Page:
Subject: I have found a DVD that I think you would enjoy
|The Contract |
Actors: Ned Bellamy, John Cusack, Jonathan Hyde, Alice Krige, Bill Smitrovich
Director: Bruce Beresford
Genres: Action & Adventure, Drama, Mystery & Suspense
The only thing standing between an assassin and his target is a father who must protect his son. While on a hiking trip to reconnect with his son after the death of his wife, Ray Keene (John Cusack) stumbles into a nightma... more »
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The Contract - high stakes action in the Pacific Northwest
Eddie Lancekick | Pacific Northwest | 07/29/2007
(4 out of 5 stars)
"The Contract has a great duo helping it with Cusack and Freeman at the helm, and reminds me sometimes of films such as Cliffhanger and The Hunted. The scenario of a fugitive on the run in the wilderness is nothing new but this film also has some nice political intrigue. I found the arrogant attitude of the "East Coast" suits to be somewhat believable although at times the film had some unbelievable aspects to it when it came to technical direction. The main one was the depiction of a helicopter crash that showed the landing as an outcome that was totally different given the previous scenes that showed how it was disabled and what the angle of descent was. Regardless, that is nitpicking and not unexpected as this film is not a dark drama that you would find perhaps from the talents of Michael Mann. The scene shortly before the end depicting Cusack's character (Ray) meeting up again with Freeman's (Cardin) was a bit over the top, considering what Ray had just gone through he would have been interviewed extensively perhaps for the next several weeks and not simply allowed to go home and watch the 6:00 news the next day.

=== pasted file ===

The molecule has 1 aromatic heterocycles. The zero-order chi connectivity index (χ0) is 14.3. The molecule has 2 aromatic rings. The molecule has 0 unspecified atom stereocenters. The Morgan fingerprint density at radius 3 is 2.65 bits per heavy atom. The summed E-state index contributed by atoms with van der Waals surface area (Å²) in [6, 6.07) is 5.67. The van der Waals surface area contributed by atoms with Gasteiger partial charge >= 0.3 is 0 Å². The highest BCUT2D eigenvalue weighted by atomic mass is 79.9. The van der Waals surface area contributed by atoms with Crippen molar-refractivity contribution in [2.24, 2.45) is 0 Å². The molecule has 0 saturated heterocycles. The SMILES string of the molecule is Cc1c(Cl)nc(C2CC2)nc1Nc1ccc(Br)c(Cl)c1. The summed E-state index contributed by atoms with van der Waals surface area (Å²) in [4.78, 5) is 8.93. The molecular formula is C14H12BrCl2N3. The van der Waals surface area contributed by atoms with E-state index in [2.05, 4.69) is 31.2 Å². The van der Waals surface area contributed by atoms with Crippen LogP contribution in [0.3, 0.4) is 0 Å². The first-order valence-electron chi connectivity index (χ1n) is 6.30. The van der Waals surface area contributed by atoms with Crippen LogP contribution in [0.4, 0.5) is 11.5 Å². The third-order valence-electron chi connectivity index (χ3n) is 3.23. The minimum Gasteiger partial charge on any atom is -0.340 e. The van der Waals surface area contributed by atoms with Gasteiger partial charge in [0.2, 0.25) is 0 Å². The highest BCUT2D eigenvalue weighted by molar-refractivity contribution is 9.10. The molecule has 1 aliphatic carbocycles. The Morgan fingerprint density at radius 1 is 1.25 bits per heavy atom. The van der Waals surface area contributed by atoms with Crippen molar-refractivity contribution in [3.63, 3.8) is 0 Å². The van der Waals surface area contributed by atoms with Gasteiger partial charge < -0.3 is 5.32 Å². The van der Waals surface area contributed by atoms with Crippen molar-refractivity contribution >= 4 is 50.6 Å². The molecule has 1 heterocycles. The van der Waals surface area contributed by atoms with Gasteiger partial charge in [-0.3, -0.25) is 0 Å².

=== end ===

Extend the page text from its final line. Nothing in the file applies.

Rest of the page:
The film is enjoyable for the fact it is centered on a recently captured man who is in charge of putting teams together to carry out high profile contract killings. The story plays out not on the streets of Los Angeles or New York City, but the vast mountainous region of Washington State. Freeman and his crew of associates are believable for the most part, and the in-house fighting that erupts among them when things go wrong is a nice addition to the turmoil they face, although not surprising or unexpected. Car wrecks, Helicopter crashes and shootouts all meld together pretty nicely. Overall, this film is a good action thriller with a recipe that includes enough adventure to keep you watching till the end.
Not Worth The Paper It's Written On
Mark Eremite | Seoul, South Korea | 01/07/2008
(2 out of 5 stars)
"I see John Cusack and Morgan Freeman's face on the cover of a DVD box, I buy it. Not that these guys have never made a bad movie, but they've certainly never made a movie worse. The same is true here, although the movie was already pretty bad to begin with.
Gym teacher Ray Keene (Cusack at his most vacant) has a pubescent son who is grappling with several dull plot contrivances (the Dead Mom and Infrequent Pot Smoking). In an attempt to bond with him before he goes too far down the wrong path, Ray takes his boy hiking. Turns out they BOTH end up down the wrong path, in the middle of which is escaped-assassin, Frank (Freeman, who gives new meaning to the phrase "phoning it in"). Frank is pursued by his team of assisstants (assassisstants?), who want badly to be paid, but not far behind are also a group of snobbish U.S. Marshalls who have their own agendas. It's Ray's job to avoid these two deadly (?) forces and bring Frank to justice.